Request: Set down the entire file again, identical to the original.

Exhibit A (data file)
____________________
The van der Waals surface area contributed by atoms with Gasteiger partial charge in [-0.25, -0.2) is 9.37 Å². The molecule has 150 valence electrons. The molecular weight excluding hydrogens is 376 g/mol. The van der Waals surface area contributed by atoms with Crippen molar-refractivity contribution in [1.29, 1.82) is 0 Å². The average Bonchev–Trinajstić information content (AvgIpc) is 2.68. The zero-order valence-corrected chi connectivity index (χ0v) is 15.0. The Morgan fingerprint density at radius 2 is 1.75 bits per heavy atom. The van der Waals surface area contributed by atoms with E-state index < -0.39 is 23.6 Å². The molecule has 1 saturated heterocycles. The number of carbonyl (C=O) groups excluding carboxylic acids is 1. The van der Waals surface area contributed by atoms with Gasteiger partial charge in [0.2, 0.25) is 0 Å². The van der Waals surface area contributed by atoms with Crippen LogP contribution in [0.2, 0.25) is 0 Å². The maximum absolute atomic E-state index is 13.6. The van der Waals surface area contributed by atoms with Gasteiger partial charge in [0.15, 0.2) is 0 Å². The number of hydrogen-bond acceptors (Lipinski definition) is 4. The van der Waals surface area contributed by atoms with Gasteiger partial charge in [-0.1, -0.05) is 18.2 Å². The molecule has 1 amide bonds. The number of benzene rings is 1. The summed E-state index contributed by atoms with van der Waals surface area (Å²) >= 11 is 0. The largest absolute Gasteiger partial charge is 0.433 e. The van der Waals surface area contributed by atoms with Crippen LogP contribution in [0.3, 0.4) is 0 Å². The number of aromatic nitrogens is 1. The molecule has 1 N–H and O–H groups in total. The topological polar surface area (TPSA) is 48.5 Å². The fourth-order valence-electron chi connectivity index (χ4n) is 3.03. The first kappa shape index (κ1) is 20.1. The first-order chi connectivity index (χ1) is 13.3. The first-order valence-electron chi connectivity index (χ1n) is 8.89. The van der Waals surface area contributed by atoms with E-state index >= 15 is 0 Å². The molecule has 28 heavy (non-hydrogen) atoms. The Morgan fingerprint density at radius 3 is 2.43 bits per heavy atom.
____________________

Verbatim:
The van der Waals surface area contributed by atoms with Gasteiger partial charge in [-0.25, -0.2) is 9.37 Å². The molecule has 150 valence electrons. The molecular weight excluding hydrogens is 376 g/mol. The van der Waals surface area contributed by atoms with Crippen molar-refractivity contribution in [1.29, 1.82) is 0 Å². The average Bonchev–Trinajstić information content (AvgIpc) is 2.68. The zero-order valence-corrected chi connectivity index (χ0v) is 15.0. The Morgan fingerprint density at radius 2 is 1.75 bits per heavy atom. The van der Waals surface area contributed by atoms with E-state index < -0.39 is 23.6 Å². The molecule has 1 saturated heterocycles. The number of carbonyl (C=O) groups excluding carboxylic acids is 1. The van der Waals surface area contributed by atoms with Gasteiger partial charge in [0.2, 0.25) is 0 Å². The van der Waals surface area contributed by atoms with Crippen LogP contribution in [0.2, 0.25) is 0 Å². The maximum absolute atomic E-state index is 13.6. The van der Waals surface area contributed by atoms with Gasteiger partial charge in [0.15, 0.2) is 0 Å². The number of hydrogen-bond acceptors (Lipinski definition) is 4. The van der Waals surface area contributed by atoms with Gasteiger partial charge in [-0.1, -0.05) is 18.2 Å². The molecule has 1 amide bonds. The number of benzene rings is 1. The summed E-state index contributed by atoms with van der Waals surface area (Å²) >= 11 is 0. The largest absolute Gasteiger partial charge is 0.433 e. The van der Waals surface area contributed by atoms with Crippen LogP contribution in [0.3, 0.4) is 0 Å². The number of aromatic nitrogens is 1. The molecule has 1 N–H and O–H groups in total. The topological polar surface area (TPSA) is 48.5 Å². The fourth-order valence-electron chi connectivity index (χ4n) is 3.03. The first kappa shape index (κ1) is 20.1. The first-order chi connectivity index (χ1) is 13.3. The first-order valence-electron chi connectivity index (χ1n) is 8.89. The van der Waals surface area contributed by atoms with E-state index >= 15 is 0 Å². The molecule has 28 heavy (non-hydrogen) atoms. The Morgan fingerprint density at radius 3 is 2.43 bits per heavy atom.